## INFINITE SLOPES

Infi nite slopes have dimensions that extend over great distances. The assumption of an infi nite slope simplifies stability calculations. Let us consider a clean, homogeneous, coarse-grained soil of infi nite slope, as. To use the limit equilibrium method, we must fi rst speculate on a failure or slip mechanism. We will

Forces on a slice of soil in an

infi nite slope.

assume that slip would occur on a plane parallel to the slope. If we consider a slice of soil between the surface of the slope and the slip plane, we can draw a free-body diagram of the slice, as shown in Figure.

The forces acting on the slice per unit thickness are the weight Wj = gbj zj, the shear forces Xj and Xj11 on the sides, the normal forces Ej and Ej11 on the sides, the normal force Nj on the slip plane, and the mobilized shear resistance of the soil, Tj , on the slip plane. We will assume that forces that provoke failure are positive. If seepage is present, a seepage force Js = igw bj zj develops, where i is the hydraulic gradient. The sign of the seepage force depends on the seepage direction. In our case, the seepage force is positive because seepage is in the direction of positive forces. For a uniform slope of infi nite extent, Xj = Xj11 and Ej = Ej11. To continue with the limit equilibrium method, we must now use the equilibrium equations to solve the problem. But before we do this, we will defi ne the factor of safety of a slope. The factor of safety (FS) of a slope is defi ned as the ratio of the available shear strength of the soil, tf, to the minimum shear strength required to maintain stability, tm, that is,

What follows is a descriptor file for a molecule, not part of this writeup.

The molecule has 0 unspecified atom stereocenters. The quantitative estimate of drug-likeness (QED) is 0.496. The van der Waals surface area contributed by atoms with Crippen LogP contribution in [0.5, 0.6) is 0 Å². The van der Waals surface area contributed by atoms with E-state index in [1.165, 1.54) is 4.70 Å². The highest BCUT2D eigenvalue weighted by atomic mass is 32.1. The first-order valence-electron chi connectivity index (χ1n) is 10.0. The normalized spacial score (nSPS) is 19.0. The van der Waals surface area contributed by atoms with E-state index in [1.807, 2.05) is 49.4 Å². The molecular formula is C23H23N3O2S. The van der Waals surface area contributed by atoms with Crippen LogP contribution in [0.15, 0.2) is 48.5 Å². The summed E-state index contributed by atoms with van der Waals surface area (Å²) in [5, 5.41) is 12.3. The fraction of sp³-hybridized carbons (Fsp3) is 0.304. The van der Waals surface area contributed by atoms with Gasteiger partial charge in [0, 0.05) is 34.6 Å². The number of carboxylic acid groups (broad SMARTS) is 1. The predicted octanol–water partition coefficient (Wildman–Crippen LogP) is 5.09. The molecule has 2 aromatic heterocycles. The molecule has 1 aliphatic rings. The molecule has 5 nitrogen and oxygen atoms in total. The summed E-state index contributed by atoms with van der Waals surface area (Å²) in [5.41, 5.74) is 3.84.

The shear strength of soils for an effective stress analysis is governed by the Coulomb failure criterion , that is, tf = srn tan f'. The shear strength of soils (fi ne-grained soils) for a total stress analysis is governed by Tresca’s failure criterion, that is, tf =su. The factor of safety is then

where N9 is the normal effective force on the slip plane and Tm is the mobilized shear force. Recall that both the Coulomb and Tresca criteria are based on limit stresses where the soil is treated as a rigid-plastic material—no deformation occurs prior to reaching the limiting shear stress. Let us now use statics to solve for the factor of safety. First, we will consider a slope without seepageand groundwater below the slip plane. Because the groundwater is below the slip plane, the effective stress is equal to the total stress. From statics,

From the defi nition of factor of safety for the ESA [Equation ], we get

At limit equilibrium, FS = 1. Therefore,

The implication of Equation is that the maximum slope angle of a coarse-grained soil cannot exceed f'.

We will now consider groundwater within the sliding mass and assume that seepage is parallel tothe slope. The seepage force is

Since seepage is parallel to the slope, i = sin as. From statics,

From the defi nition of factor of safety [Equation ], we get

At limit equilibrium, FS = 1. Therefore,